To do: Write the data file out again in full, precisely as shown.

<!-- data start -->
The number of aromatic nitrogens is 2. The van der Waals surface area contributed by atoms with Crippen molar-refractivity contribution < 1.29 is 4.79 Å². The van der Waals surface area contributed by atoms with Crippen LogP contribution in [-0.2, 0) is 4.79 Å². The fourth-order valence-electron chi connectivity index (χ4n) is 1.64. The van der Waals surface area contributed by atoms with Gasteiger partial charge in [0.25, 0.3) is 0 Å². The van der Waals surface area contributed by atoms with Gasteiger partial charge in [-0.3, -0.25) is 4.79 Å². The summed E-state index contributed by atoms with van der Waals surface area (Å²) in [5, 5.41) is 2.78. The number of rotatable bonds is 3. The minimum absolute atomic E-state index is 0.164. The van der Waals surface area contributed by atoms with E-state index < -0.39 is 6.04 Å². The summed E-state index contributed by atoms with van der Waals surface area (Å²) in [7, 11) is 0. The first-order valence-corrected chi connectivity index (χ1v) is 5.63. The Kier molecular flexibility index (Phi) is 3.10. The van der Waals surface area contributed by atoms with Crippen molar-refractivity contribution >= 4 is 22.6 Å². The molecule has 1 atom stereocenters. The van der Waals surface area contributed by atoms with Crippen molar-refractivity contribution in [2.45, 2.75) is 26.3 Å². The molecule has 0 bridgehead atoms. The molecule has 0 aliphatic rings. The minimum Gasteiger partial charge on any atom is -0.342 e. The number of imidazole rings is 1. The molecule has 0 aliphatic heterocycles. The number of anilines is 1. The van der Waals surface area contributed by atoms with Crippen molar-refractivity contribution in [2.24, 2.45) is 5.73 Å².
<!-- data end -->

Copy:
The number of aromatic nitrogens is 2. The van der Waals surface area contributed by atoms with Crippen molar-refractivity contribution < 1.29 is 4.79 Å². The van der Waals surface area contributed by atoms with Crippen LogP contribution in [-0.2, 0) is 4.79 Å². The fourth-order valence-electron chi connectivity index (χ4n) is 1.64. The van der Waals surface area contributed by atoms with Gasteiger partial charge in [0.25, 0.3) is 0 Å². The van der Waals surface area contributed by atoms with Gasteiger partial charge in [-0.3, -0.25) is 4.79 Å². The summed E-state index contributed by atoms with van der Waals surface area (Å²) in [5, 5.41) is 2.78. The number of rotatable bonds is 3. The minimum absolute atomic E-state index is 0.164. The van der Waals surface area contributed by atoms with E-state index < -0.39 is 6.04 Å². The summed E-state index contributed by atoms with van der Waals surface area (Å²) in [7, 11) is 0. The first-order valence-corrected chi connectivity index (χ1v) is 5.63. The Kier molecular flexibility index (Phi) is 3.10. The van der Waals surface area contributed by atoms with Crippen molar-refractivity contribution >= 4 is 22.6 Å². The molecule has 1 atom stereocenters. The van der Waals surface area contributed by atoms with Crippen molar-refractivity contribution in [2.45, 2.75) is 26.3 Å². The molecule has 0 bridgehead atoms. The molecule has 0 aliphatic rings. The minimum Gasteiger partial charge on any atom is -0.342 e. The number of imidazole rings is 1. The molecule has 0 aliphatic heterocycles. The number of anilines is 1. The van der Waals surface area contributed by atoms with Crippen molar-refractivity contribution in [2.24, 2.45) is 5.73 Å².